Scaling to lots of state doesn’t mean hiding it, but does require new ways to visualize it – ability to highlight outliers, record traces. Also, modularization means hiding details and state from other code, not from programmers. (Modularity is not about protecting intellectual property.)

    Use of `new` to encapsulate and modularize state has been a terrible mistake. A filesystem metaphor (where state in code is associated with a path) would be easier to debug, audit, extend, compose, persist, reset, clone, version, and secure. A filesystem metaphor is also better for declarative observation and influence, and for live coding. Secure encapsulation in the filesystem metaphor comes from eliminating the `..` path – i.e. every path is chroot’d, and thus subprograms can be securely partitioned.

    Someone who is focused visualization or learnable programming more learnable will recognize easily that `new Object()` is a problem, even if they’re sure how to replace it. But you with your blindfold? Well, you probably won’t see it even when I point it out to you.

    Take off the effing blindfold.

    • This is not an issue of “real programmers don’t need no extra tools”. Tools for experts are a good thing, and better debuggers is one thing that we could do with. But part of the problem is that it seems to be difficult to create a debugger that visualises just the bit that you are interested in. There will always be (in any reasonable program) more state than you can visualise at one time, and choosing the right filters or metaphors to narrow down that display is a hard problem.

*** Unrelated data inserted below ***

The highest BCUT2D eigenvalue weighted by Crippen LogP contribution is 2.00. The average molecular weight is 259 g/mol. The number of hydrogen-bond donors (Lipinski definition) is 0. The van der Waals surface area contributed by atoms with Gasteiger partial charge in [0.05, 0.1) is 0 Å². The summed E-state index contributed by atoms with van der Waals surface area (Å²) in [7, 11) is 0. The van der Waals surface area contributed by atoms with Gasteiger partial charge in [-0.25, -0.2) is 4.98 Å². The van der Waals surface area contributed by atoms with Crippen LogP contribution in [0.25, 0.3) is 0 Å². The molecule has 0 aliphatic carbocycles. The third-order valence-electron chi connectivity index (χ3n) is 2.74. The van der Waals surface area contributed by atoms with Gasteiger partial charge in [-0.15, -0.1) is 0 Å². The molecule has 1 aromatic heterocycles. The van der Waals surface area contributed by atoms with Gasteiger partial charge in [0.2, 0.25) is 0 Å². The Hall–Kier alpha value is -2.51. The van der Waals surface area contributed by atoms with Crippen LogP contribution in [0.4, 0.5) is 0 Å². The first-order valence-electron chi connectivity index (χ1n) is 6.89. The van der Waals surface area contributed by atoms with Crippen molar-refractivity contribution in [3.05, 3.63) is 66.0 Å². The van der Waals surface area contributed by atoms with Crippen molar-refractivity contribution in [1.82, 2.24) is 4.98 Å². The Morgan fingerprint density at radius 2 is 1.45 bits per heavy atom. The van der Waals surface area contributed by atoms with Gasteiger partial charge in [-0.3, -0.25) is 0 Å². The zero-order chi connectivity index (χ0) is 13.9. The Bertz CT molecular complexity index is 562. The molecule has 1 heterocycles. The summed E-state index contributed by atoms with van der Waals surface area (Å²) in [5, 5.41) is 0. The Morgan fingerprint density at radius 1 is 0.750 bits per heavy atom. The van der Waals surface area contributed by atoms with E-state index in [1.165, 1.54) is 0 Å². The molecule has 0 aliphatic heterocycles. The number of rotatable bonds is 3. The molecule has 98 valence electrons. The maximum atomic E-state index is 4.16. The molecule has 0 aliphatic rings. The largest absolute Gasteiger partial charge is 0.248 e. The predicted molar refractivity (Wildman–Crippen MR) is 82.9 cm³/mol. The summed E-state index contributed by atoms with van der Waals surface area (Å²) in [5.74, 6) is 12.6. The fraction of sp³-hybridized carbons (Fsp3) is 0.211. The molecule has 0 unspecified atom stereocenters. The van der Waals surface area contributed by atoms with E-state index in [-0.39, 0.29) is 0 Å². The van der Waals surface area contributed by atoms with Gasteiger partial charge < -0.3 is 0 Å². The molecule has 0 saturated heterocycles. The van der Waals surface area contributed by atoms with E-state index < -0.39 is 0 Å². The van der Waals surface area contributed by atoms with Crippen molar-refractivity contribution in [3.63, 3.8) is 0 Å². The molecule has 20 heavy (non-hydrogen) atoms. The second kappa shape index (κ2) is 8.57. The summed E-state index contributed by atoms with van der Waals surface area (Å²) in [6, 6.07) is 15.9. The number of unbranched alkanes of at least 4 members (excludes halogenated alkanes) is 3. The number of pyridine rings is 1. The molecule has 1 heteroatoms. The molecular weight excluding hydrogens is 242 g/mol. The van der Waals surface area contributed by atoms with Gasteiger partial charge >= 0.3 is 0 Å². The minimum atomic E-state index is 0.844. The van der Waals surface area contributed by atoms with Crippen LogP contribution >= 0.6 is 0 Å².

The idea behind modularisation is to hide the code that you are not currently working on and that you do not need to know about. If I’m using someone’s File object (or whatever), I should never have to look inside it because it should be working correctly, fulfilling an easy to understand API. If I ever had to look inside the File object, then there is a problem. So the state of the File object should be hidden because (a) I shouldn’t need to look at it, and (b) it’s fine if the internal state is completely altered, as long as the interface is still fulfilled. Hiding is a good step, and yes — part of that is hiding detail from programmers, because otherwise they rely on private implementation details that are not part of the public interface, and that is a bad thing.

      The latter idea about treating state as a filesystem-style thing is interesting — I would be happy to see it explored in some research.

  5. Dear Neil, thanks for another interesting post. My take on what you are arguing is about abstraction: one thing which expert programmers use to manage (“not think”, “not see”) with a complex system is the use of ‘abstraction barriers’. This is classic material in “Structure and Interpretation of Computer Programs” [http://mitpress.mit.edu/sicp]. I also like the writing of Uri Leron (computer science and maths educator – also perhaps not surprisingly an associate of the Papert/MIT/Logo group) about this. For example: